I guess I'm a little trapped regardless, because I know that if it wasn't for him, I wouldn't be able to even have a relationship with her. I couldn't afford to go there and she couldn't move to my country and take their daughter away from him.

I'm thinking that regardless of being self-employed, if I can struggle and get another job on top of this, maybe this would keep me from being indebted to him on the financial front and lessen the risk that if I rocked the boat, it would all be over.

From an emotional-debt standpoint.... I guess when I think about it, he has a choice and always has had a choice. He could choose to leave. He could choose to say 'no' to our V and my GF could make her choice on that. Perhaps the right balance is to be grateful and respectful towards him for accepting me, without feeling that I have to jump through manufactured 'love' hoops because he has? I've accepted him too - I've done a lot for him emotionally too.

I can also do what GG said and make a little extra, unprompted time for him. Maybe this will give him enough reassurance without the need for repetitive verbal assurances that do not feel right to me. They are of course a package deal and I've tried so hard to get to know him, be a confidant, be a friendly, caring metamour... I guess this isn't quite enough for him.*

I like the brother/sister idea a lot. I can't say that I do feel a family love for him yet... But he is more like a family member than a best friend or platonic husband to me. Brother also might help keep him from trying to push the sexual or romantic love angles.

So I guess perhaps the following plans of action?-
- be clear when he pushes a physical boundary
- make a bit more time for him, be compassionate and caring
- work on my own financial situation
- try to stop the jumping through hoops cycle / power dynamic
- assert my own right to feel what I feel, tactfully

He is a person who says "I love you" and leaves you with the sense that he said he so that he can hear it returned. He does it with GF often. He also says this to me often. I need to find a tactful way of diverting this and I'll have to think about how.
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Last edited by sparklepop; 02-23-2013 at 05:24 PM.
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  #56  
Old 02-23-2013, 09:22 PM
GalaGirl GalaGirl is online now
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Sounds like you are coming together with a plan to try out.

Quote:
He is a person who says "I love you" and leaves you with the sense that he said he so that he can hear it returned. He does it with GF often. He also says this to me often. I need to find a tactful way of diverting this and I'll have to think about how.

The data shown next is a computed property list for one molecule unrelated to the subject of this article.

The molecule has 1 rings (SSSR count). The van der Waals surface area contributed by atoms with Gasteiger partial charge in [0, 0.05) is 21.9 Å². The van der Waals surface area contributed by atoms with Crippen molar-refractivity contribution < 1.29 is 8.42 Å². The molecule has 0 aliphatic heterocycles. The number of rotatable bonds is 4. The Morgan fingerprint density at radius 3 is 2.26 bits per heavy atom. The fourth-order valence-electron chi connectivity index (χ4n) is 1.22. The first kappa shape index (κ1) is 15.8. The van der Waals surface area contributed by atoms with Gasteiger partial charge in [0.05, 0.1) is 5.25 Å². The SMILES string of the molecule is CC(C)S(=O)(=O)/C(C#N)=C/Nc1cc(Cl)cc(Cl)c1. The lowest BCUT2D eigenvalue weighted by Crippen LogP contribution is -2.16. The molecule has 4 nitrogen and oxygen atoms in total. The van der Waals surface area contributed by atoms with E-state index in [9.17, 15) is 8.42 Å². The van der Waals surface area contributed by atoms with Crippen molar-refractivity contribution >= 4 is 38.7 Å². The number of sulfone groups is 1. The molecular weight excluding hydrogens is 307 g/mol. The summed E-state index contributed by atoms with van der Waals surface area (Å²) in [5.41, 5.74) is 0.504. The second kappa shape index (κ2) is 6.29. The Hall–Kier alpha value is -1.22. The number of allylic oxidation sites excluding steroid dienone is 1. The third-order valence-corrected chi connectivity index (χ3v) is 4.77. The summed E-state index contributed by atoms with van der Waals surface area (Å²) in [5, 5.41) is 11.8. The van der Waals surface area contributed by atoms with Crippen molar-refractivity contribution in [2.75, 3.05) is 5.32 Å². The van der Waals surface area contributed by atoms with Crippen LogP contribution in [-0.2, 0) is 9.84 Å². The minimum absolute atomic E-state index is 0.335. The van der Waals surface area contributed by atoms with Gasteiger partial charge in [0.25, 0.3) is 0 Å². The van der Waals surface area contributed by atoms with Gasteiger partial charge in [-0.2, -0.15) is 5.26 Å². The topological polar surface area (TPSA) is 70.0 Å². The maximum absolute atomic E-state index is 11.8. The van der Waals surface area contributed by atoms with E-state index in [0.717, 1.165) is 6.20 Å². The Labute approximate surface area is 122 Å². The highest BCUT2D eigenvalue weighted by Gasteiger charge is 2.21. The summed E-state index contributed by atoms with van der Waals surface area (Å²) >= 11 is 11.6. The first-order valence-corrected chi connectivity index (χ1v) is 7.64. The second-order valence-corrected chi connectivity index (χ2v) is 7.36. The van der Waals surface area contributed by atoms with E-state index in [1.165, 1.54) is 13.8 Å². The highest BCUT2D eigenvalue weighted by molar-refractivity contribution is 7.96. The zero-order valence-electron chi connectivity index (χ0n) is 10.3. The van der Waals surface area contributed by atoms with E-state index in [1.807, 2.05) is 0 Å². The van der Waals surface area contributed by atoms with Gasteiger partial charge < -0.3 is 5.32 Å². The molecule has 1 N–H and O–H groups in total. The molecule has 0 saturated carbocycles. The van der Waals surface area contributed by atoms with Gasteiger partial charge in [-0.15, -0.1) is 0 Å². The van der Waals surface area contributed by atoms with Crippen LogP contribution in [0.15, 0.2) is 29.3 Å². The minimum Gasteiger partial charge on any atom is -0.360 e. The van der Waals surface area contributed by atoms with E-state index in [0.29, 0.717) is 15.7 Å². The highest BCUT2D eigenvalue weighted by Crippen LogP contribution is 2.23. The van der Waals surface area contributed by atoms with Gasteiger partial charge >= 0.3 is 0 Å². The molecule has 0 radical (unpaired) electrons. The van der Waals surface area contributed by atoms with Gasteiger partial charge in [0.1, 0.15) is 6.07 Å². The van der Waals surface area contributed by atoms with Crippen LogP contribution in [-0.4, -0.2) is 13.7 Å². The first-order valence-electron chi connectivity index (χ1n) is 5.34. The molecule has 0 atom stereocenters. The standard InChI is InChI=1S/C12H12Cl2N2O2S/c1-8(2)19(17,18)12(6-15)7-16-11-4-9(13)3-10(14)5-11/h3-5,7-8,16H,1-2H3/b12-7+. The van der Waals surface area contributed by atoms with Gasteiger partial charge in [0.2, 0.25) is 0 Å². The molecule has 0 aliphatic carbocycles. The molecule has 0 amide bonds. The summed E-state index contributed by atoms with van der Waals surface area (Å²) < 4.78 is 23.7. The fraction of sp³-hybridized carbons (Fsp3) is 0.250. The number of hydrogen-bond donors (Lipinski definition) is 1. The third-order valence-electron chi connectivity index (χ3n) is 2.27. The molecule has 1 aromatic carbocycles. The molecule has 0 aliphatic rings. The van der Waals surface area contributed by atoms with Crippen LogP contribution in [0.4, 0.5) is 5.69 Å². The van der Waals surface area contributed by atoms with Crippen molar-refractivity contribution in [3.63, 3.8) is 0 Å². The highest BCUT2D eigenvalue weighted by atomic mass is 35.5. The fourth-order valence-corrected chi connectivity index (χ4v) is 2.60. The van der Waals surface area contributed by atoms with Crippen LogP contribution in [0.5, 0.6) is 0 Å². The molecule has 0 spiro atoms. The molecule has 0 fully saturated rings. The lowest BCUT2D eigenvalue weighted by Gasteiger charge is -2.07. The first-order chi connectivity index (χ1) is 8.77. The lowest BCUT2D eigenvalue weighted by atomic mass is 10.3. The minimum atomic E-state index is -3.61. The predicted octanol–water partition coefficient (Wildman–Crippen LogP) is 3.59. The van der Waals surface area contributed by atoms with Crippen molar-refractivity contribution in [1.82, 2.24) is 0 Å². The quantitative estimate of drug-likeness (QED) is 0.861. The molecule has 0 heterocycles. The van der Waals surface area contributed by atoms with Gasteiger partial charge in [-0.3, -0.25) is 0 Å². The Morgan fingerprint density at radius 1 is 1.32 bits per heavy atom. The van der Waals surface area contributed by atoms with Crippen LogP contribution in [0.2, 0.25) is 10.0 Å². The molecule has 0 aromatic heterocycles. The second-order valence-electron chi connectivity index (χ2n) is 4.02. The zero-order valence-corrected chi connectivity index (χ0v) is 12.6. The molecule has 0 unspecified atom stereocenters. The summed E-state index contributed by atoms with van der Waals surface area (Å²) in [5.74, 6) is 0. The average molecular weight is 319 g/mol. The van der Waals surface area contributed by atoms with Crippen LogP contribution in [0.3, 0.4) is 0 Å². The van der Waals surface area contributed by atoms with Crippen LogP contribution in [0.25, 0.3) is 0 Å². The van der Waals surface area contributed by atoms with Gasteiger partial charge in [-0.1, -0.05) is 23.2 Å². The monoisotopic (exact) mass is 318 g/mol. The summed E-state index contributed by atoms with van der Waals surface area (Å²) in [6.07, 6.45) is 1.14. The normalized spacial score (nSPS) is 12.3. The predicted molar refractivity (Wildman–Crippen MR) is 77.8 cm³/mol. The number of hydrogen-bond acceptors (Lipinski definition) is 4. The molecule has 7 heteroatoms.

How about "Thanks! That is kind. I appreciate your feelings. "

Report the weather? Because great. He loves you. Thanks. That IS kind. You do appreciate him.

There. He gets "connection" feedback in return, you don't have to be "in love" with him.

GG
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  #57  
Old 02-24-2013, 01:55 PM
sparklepop sparklepop is offline
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Thank you, everyone. I feel way less trapped now and feel much more comfortable being able to express my true feelings (as GG said 'weather report') without worrying that it is 'ungrateful' not to express some kind of actual love.

I'm going over there in a few weeks and hopefully all of this will make our cohabiting situation more comfortable and easy!

Thank you again.

Sparklepop over and out!
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  #58  
Old 07-02-2013, 05:28 PM
Flowerchild Flowerchild is offline
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Default Have you ever truly hated a partner's metamour?

Question:

Have you ever been in a situation where your partner/boyfriend/girlfriend/wife/husband/whatever was dating a person who you truly just couldn't stand? I don't mean, not just getting along with, outright hating. Not for any logical reason...just on an a gut, emotional level? Not judging, sometimes these feelings happen. But curious if anyone on here has experienced those feelings toward another, and how you dealt with it.
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  #59  
Old 07-02-2013, 05:31 PM
CattivaGattina CattivaGattina is offline
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I don't have this but will be following this because I know Primal and Darkeyes pretty much view each other this way.
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  #60  
Old 07-02-2013, 06:09 PM
BoringGuy BoringGuy is offline
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You mean "a" metamour. A"partner's metamour" would be your partner's partner's partner. Or to put it another way, your metamour's other partner.

Now that we have that cleared up - to answer your question:

I have never "hated" any of them, although there have been some that i just can't stand. But that doesn't mean anything, since i can't stand most people.